EMC Compliance

Electromagnetic Compatibility (EMC) is an area of product design which should be considered from the outset of any new project.

Failure to do so often results in expensive and difficult redesign work, with knock-on delays to project timescales and repeat visits to a test house to verify new work carried out and aid diagnosis.

Non-compliance with the applicable standards not only means a product can not be sold, but may mean a product is less reliable or effective in the real world than it might appear in the development lab or in the sales demo.

The cost of fixing issues 'in the field' can be much more significant than addressing them in the design phase.

Wireless Solutions has extensive experience in EMC related activities at all stages of the product lifecycle, from initial 'white paper' design concept through to addressing specific one-off installation issues.

Examples of our EMC work

Redesign of the main RF pcb of a mobile phone base station:

Redesign of the main RF pcb of a mobile phone basestation to address issues with spurious signal emission at the pre-production phase of the project.

Signals generated on and radiating from the pcb were failing the applicable standard, but almost as importantly, by coupling from one area of circuitry to another, were limiting the performance of the system as a whole.

Redesign required two iterations of the RF PCB, and some minor mechanical design changes, in order to achieve full compliance.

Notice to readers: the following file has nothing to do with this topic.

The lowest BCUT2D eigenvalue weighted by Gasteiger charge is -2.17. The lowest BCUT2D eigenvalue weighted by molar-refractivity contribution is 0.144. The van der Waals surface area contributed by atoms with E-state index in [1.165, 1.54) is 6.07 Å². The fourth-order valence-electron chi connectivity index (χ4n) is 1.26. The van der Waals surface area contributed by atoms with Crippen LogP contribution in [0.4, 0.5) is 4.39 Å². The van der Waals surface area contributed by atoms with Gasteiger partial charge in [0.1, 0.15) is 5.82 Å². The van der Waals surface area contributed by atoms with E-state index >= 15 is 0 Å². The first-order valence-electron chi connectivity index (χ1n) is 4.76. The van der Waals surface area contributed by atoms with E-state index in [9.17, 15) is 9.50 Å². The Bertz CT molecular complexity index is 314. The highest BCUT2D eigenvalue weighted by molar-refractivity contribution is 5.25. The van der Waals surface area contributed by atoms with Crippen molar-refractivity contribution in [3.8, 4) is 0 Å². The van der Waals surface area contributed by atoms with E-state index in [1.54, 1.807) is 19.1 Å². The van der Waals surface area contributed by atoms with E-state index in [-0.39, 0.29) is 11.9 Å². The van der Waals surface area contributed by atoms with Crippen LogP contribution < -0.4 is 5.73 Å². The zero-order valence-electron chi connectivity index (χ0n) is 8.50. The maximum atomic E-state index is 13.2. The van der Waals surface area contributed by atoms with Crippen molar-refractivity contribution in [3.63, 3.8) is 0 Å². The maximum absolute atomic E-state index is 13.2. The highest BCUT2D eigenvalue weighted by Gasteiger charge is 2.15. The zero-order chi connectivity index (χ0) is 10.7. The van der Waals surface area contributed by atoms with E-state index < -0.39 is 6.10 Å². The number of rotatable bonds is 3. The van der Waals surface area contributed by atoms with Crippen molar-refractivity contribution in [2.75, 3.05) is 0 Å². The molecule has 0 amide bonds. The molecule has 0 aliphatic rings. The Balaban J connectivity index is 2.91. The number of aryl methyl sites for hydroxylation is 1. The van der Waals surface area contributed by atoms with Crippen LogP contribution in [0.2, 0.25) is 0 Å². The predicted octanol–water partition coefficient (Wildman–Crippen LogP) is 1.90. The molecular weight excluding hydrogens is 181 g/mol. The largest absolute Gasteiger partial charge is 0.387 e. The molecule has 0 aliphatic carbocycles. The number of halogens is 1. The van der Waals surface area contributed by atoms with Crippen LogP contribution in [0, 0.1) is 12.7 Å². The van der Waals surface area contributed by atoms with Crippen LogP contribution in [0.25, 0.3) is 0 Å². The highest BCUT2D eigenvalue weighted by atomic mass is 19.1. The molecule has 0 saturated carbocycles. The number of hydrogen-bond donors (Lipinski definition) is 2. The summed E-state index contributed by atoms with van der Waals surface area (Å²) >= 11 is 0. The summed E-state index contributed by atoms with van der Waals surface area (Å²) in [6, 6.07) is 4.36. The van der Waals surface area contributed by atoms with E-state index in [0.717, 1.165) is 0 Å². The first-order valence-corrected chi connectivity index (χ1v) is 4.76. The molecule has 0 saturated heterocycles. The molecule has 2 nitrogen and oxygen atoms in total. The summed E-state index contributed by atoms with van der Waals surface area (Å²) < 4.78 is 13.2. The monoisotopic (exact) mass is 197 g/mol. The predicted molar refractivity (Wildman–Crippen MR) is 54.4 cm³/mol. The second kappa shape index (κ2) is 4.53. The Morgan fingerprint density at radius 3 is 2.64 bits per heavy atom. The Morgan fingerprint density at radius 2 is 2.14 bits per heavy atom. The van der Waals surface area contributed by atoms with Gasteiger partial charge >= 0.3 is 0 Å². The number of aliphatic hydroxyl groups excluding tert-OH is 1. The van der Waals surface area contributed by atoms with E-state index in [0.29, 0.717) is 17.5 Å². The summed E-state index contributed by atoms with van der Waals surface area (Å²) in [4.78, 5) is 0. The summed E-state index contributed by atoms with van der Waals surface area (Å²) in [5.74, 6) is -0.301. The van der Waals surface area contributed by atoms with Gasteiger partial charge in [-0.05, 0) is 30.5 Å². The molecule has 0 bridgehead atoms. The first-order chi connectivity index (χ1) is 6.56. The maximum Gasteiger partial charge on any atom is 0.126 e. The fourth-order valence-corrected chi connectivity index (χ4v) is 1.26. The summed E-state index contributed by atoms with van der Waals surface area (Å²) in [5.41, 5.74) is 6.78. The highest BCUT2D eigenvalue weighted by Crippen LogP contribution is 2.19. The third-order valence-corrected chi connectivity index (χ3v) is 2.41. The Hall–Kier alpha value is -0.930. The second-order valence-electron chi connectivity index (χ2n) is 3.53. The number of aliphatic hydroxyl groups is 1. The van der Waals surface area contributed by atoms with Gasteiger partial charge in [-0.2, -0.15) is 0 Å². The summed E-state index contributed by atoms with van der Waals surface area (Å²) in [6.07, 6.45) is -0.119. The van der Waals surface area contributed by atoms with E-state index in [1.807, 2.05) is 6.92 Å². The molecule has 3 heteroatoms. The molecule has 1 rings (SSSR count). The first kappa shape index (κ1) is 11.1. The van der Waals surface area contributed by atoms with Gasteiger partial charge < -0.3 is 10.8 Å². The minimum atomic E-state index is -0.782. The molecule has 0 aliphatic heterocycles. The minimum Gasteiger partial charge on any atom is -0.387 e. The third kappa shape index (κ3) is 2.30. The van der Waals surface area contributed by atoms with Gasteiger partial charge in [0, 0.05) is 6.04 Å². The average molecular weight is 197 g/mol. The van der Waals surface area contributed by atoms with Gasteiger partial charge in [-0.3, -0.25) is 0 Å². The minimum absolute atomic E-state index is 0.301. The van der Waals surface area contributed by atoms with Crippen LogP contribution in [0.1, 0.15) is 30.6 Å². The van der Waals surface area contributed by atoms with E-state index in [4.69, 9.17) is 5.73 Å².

Design of a fully optically isolated analogue video interface:

To address a site-specific issue with analogue video interface for a CCTV camera, where the customer had already tried various commonly used products in the industry to address the problem.

Wireless Solutions produced a prototype design providing isolation of bidirectional RS485 signals as well as analogue video, with high picture quality.

Implemented as a one-off solution for a particular circumstance, the knowledge and experience gained was of direct relevance in later designs, when considering the difficult trade-offs between cost and resilience.

Analysis of the design of a client's 'legacy' product:

The product, in use by Governmental security agencies, was not required to meet the 'usual' EMC standards, but was found to produce significant energy at a few frequencies, both by radiation and conduction, while configured for vehicle mounted operation.

Resolution involved relayout of one PCB within the system to resolve radiated emission issues, changes to the power supply design and inclusion of a new power filter module designed to be effective with minimum changes to the existing unit design.

The combined set of changes formed both an upgrade for future production and a retrofit package for existing systems.